Dear Rebbetzin Chaya-
I feel embarrassed to be wearing the same kippah as so many other Jews who make such a bad impression during Yeshiva break or Chol Hamoed. I see people cutting other people off, parking terribly, pushing in line, being rude to amusement park or museum staff or visitors or the non-Jews on vacation then too.
How can I best deal with this and still feel proud to be Jewish?
I am so sorry you are feeling this way. At first I thought that I couldn’t really answer your question well, because I can’t really relate to it. I have lived in smallish Jewish communities for the last 15 years, and my experience has been very different. Around here, when I go to a local attraction on Chol Hamoed, I usually run into a few other frum families. Usually, I know who they are, or if not, I probably know the relatives that they are visiting. Generally, the feeling that I have experienced in this situation is a fun sense of community and connection. It almost feels like being in a secret club, and I am proud to be in that club. I am genuinely sorry that this positive feeling has not been your experience until now. However, since moving to my community, or another small community like it, is probably not an easy solution to your problem, we will have to keep thinking.
As I continued pondering your dilemma, I have a few questions for you to think about…
- Is it possible that your take on the way your fellow Jews are acting is overly negative? It sounds like you are a sensitive person, and are noticing the imperfection and rudeness–littering, cutting. Staff and guests at various attractions are probably used to seeing a range of behaviors. Is it possible that these imperfections are within the realm of normal?
- Are there times that your fellow Jews are making a positive impression? Are there other Jews who are making a point to greet staff politely? Maybe people are impressed by the family values that the Jewish families display or by the commitment to religion that it takes to daven with a minyan in the middle of a theme park? By the sense of community that is displayed? When I was not yet religious, I loved being in places with religious families and seeing the lifestyle that they were living.
- Can you see yourself as an individual? It is true that as a group, since frum Jews are fairly visible, the way we act does reflect on each other. That being said, think about the way you would speak about a different group, whether race or religion. Hopefully, you know better than to stereotype, and to say that just because one person of a certain race or religion acts a certain way, that means that all people you encounter are the same. Can you extend that same courtesy to yourself, as an individual? Yes, you are clearly identifiable as a frum Jew, but that doesn’t mean that you are being painted with the same brush as everyone else. You can put your best foot forward. YOU can be as polite as possible. YOU can be as friendly as possible. YOU can clean up YOUR mess. Can you walk around with your head held high knowing that even if others are making a negative impression, YOU are doing everything that you can to counteract that, in the process modeling for others the right way to act?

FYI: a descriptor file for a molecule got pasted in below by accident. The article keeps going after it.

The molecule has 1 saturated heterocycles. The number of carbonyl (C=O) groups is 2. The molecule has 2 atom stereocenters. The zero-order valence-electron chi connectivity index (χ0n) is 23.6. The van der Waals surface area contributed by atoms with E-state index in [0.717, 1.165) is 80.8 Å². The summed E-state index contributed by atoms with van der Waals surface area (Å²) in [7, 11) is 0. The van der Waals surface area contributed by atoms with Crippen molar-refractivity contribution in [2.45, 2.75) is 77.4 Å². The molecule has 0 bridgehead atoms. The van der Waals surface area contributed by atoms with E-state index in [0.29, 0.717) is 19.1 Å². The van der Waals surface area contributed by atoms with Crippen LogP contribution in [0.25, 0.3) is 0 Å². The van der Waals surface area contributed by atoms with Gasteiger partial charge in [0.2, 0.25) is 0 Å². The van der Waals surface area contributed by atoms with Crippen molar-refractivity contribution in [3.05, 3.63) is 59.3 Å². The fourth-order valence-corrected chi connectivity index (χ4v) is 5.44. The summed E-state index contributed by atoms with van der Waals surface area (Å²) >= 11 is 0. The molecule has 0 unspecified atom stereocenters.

- Can you make other Chol Hamoed plans? There is no halacha that says you have to go to the zoo or the theme park, or whatever on Chol Hamoed. If you find it stressful to be at attractions where there are huge crowds of Jews who are behaving in ways that make you uncomfortable, can you just opt out of that experience altogether? There are plenty of ways to spend time with friends or family that don’t involve huge popular tourist type attractions. (Some ideas: have a board game party, Chopped:Pesach edition, go to a library and choose books, a scavenger hunt at a mall or fun neighborhood, an out-of-the-way state park for a picnic or bike ride or geocaching, backyard camping, organize a group of people you enjoy being with and book an entire session of ice skating or laser tag or similar) Readers, feel free to share more original ideas in the comments.
I am sure all Jew in the City readers are ready to make a great impression this Chol Hamoed wherever they may go!
Chag Kasher v’Sameach,